A lot of talk lately about "Traditional Vampires". Even I have gotten on the band wagon. I consider Beka, Steopa, Vincent, and Ogden all aspects of traditional lore. But no one has defined what "Traditional" means. Because we all have our own definition.
This is how most of us picture a traditional vampire:
As you can see this vampire is basically Dracula, as made immortal (pun intended) by Bela Lugosi's performance.
And that is where most of us have gotten the idea of what a vampire looks like, how they act, and what they sound like. We did not get it from the books. We got it from the movies. And from those movies, we got our "rules" about vampires.
But as time went on, our rules about vampires have changed. Where they were once blood thirsty, shrewd killers. We now have "emo" vampires that are so far away from Vlad Dracul, that it would be doubtful Professor Hellsing would recognize them.
The killer that we all were afraid of, is turning out to be a nice guy. And zombies have taken over some of the traits of the killer vampire.
So that's it? Vampires have been reduced to nothing. We have some vague idea of what they are base on movies?
No, along with the taming and humanizing of the vampires. We have the other extreme as well.
Anime fans know this vampire: Arucard.
What you see in this picture is part of his transformation. Arucard possesses some powers that recent writers of vampires have forgotten about. Vampires were shape shifters, they could control the weather, they could control animals, they could control people. They were a force of nature that humans had no control over.
But some people will watch Arucard pull out his gun and say "He's not traditional!" Actually he is a great example of finding the old folklore and making it new again. He is a mixture of Dracula with a bit of Lovecraftian Mythos thrown in. He is closer to the folkloric vampire than many other modern interputations.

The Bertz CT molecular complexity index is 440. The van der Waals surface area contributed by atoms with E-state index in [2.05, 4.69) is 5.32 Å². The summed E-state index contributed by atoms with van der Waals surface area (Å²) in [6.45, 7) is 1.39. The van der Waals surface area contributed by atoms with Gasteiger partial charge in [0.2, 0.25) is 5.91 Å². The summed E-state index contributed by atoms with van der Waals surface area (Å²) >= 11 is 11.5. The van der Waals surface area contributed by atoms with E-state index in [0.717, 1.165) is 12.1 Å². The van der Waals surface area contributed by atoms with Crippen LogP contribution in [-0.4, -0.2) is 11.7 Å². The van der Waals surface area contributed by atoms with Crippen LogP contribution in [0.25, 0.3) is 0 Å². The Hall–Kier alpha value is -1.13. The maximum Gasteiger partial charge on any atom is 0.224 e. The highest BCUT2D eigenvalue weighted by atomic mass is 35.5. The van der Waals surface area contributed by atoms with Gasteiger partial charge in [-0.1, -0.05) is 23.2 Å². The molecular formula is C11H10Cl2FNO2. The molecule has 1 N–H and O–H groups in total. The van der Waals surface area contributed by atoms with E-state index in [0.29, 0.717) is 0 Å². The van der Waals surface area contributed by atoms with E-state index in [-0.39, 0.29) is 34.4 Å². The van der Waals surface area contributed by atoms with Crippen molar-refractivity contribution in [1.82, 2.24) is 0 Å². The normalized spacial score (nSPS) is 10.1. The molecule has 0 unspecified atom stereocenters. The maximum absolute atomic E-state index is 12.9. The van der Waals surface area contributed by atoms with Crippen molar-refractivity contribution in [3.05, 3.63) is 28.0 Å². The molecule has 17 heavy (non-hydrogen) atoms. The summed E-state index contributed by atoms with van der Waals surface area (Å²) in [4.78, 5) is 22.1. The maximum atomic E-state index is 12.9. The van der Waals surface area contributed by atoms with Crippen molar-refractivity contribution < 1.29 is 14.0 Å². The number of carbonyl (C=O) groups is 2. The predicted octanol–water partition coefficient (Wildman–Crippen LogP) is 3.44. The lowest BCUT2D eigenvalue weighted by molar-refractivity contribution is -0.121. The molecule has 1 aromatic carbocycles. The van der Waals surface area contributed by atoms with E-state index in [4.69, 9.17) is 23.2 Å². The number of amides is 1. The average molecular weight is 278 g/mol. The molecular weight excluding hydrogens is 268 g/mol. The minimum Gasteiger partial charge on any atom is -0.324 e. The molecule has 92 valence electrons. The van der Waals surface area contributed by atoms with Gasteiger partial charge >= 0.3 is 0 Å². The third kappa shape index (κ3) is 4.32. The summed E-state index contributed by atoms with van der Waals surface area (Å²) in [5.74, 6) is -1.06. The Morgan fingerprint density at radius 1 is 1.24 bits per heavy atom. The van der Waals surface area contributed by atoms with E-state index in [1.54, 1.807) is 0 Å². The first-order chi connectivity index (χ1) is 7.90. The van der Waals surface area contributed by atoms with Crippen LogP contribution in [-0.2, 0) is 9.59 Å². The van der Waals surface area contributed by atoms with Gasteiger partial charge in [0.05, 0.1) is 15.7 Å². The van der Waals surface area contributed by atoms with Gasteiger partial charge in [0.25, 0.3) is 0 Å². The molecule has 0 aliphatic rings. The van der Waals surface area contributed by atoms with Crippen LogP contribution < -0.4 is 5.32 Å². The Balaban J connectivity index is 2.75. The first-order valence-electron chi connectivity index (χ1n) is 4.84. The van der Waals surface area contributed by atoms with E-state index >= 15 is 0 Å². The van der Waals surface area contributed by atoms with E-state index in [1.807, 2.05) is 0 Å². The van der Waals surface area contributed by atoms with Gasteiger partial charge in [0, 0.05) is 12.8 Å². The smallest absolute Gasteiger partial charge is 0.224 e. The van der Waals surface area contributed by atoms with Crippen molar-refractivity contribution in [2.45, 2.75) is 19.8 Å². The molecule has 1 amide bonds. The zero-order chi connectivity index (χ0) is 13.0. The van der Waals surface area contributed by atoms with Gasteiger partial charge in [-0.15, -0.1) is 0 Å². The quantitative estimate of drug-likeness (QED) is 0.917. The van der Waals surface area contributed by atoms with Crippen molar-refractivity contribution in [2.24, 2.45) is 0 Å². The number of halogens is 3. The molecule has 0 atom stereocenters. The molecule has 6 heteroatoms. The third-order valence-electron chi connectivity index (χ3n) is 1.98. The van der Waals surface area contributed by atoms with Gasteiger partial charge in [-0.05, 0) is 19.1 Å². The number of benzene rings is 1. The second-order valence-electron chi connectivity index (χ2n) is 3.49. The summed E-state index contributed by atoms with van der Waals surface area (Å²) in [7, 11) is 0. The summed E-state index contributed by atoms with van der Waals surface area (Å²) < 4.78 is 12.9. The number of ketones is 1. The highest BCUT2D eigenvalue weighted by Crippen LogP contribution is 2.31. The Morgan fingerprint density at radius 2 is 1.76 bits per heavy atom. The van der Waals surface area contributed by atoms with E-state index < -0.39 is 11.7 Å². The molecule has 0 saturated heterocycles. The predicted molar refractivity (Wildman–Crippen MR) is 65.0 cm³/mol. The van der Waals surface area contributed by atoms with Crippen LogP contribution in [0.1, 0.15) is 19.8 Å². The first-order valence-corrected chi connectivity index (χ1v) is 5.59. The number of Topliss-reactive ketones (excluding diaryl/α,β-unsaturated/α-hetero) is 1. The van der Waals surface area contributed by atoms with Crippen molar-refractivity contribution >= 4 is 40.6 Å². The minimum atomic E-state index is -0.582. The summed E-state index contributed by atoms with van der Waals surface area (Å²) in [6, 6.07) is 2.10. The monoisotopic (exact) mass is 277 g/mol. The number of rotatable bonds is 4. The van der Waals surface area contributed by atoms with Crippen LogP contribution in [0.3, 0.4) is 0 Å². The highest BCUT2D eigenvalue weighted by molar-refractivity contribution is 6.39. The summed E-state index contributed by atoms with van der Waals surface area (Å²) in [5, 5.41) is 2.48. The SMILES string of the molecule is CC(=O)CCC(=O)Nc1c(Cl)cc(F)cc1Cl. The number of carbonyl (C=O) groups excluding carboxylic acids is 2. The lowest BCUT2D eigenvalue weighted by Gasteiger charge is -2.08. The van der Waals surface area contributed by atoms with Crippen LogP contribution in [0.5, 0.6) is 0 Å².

But it all means nothing. Why? Because every region, every country, every place in the world has a creature they can call a vampire. And every one of them is different.
Terry Prachett tackled this in Carpe Jugulum
He attacked every known folklore about vampires. From the thousands of ways to kill them, to the watermelon vampires.
In Ghat they believe in vampire watermelons, although folklore is silent about what they believe about vampire watermelons. Possibly they suck back.And even predicted parts of Twilight (Vlad falls for Agnes because he can't read her thoughts!). Everyone in the story claims to know all there is to know about vampires, but it turns out there are so many myths and legends, you have to find out were the vampire was from, before killing him.
What Pratchett determined is the vampires role, is what I agree with. They are the monster that will always come back. The one we have to rebuild and destroy. So we can face the real fears.
So with the uber romantic humanized vampires, how does that teach us about fear. Those stories, the fear of new relationships, the fear of sex (unplanned pregnancy, stds, etc), the fear of becoming too old to be attractive, I would argue is that the bottom of all the stories. Some of you might call foul. But really think about it. Do you ever see the romantic vampires going after a woman closer to their age?
And they are not that far apart from "traditional" vampires. The romantic vampire is pre-Dracula. The first apperance is in a short story written in 1819 by John Polidori, The Vampyre
What traditional vampires are, are in the mind of the beholder. There is so much out there that we can pick and choose what we like, and make our own monster to fit our needs. But with the internet the way it is, you better have a reason why your vampires do X and not Y.
As a vampire writer myself, my only hope is that I can add to the lore, and not distract from it. So enjoy your vampires how every way you want them. I like mine blood thirsty and strong.